If you go to any grocery store in America today you will most likely find something — chips, soda, beer, or even condiments — that are "hint of lime" or "con limon."
Now it's cucumber-lime flavored Gatorade at the 7Eleven, even a whole section of supposedly Latino-themed beers — all with lime.
"Now you got not only the American companies coming in," says comedian Adrian Villegas, standing in an Austin 7Eleven aisle, "but now you have Mexican companies with [fruit-flavored] Modelo Chelada. You’re already a Mexican beer and you’re trying to make it more Mexican.”
Fellow comedian Guillermo De Leon agreed.
“Five years ago I was in the store and I was looking for Mayonnaise and McCormick has mayonesa and it’s mayonnaise with a little bit of lime in it," De Leon says, "and I thought that was interesting, it was the first time I’ve seen anything specifically targeted.”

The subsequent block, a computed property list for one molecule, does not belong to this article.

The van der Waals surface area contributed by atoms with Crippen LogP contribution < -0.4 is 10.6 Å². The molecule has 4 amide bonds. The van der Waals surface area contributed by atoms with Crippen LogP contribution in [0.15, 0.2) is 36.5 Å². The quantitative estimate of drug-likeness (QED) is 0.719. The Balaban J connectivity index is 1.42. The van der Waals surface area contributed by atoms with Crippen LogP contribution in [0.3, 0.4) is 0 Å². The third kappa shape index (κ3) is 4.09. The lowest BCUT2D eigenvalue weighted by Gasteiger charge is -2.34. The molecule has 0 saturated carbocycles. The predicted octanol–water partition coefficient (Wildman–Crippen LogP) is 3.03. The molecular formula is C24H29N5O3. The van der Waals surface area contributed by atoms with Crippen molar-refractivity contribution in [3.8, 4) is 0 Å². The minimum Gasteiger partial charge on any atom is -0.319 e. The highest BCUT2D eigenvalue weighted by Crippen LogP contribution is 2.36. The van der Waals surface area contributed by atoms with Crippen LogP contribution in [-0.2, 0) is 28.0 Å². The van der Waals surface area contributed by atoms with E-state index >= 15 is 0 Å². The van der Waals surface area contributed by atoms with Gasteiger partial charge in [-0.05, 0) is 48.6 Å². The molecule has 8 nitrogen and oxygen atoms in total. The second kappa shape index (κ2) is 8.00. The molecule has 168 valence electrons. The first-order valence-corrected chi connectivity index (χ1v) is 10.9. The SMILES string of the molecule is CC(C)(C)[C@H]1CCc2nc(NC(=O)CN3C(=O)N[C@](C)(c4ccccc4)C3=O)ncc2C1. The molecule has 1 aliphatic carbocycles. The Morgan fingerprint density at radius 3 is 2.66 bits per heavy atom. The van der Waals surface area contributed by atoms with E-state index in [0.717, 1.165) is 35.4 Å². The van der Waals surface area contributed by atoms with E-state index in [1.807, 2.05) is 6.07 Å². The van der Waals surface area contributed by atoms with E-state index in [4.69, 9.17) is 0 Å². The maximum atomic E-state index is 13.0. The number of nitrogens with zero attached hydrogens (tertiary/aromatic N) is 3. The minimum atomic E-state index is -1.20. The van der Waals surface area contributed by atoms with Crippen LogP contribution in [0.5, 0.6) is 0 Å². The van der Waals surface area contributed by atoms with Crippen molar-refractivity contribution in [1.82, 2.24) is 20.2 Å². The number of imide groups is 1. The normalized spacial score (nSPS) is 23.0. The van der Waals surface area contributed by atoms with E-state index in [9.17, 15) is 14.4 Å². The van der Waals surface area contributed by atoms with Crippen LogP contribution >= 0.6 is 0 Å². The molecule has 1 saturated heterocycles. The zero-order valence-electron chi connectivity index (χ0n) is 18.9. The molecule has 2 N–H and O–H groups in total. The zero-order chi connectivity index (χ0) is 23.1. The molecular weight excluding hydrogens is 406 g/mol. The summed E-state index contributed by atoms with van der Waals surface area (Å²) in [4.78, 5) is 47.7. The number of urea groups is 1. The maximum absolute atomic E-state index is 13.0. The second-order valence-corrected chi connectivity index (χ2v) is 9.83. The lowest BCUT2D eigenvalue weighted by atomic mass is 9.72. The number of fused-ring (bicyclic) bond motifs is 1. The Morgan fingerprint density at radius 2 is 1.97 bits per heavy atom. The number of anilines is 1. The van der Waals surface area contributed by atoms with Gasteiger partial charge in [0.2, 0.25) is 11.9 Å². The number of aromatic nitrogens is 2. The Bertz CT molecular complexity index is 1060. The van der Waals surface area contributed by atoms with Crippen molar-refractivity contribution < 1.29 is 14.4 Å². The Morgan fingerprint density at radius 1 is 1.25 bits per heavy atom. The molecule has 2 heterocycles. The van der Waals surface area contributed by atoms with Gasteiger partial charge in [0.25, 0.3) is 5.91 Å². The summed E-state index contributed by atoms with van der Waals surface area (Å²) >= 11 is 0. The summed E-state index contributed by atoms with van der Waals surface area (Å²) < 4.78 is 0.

Felipe Korzeny, director of the Center for Hispanic Marketing Communication at Florida State University, is right with De Leon on the this point: “Mayonnaise has been particularly successful because they make it like that in Mexico, the mayonnaise that is sold in the stores for many many years before that happened in the US already had lime in it, so I believe it has an appeal.”
After the success of mayonesa, American brands realized there was a whole market of Mexicans and Central Americans who were ready for a hint of lime on almost any food product. “It’s a very cultural thing… it’s ingrained in the traditions. It’s very common to see lime at the table,” says Korzeny.
And it's a lucrative market: Last year Latino Americans spent $1.5 trillion on consumer products in the US.
But Latino Americans are not the only consumers of lime flavoring, the whole country has hopped on board. The owner of the Austin 7Eleven can barely keep his lime products in stock.
"I’m running low on that flavor, I’m waiting for my next shipment in, so the chips, the hybrid Doritios ... Is it Latino kids buying them? No, it’s all kids."Why lime?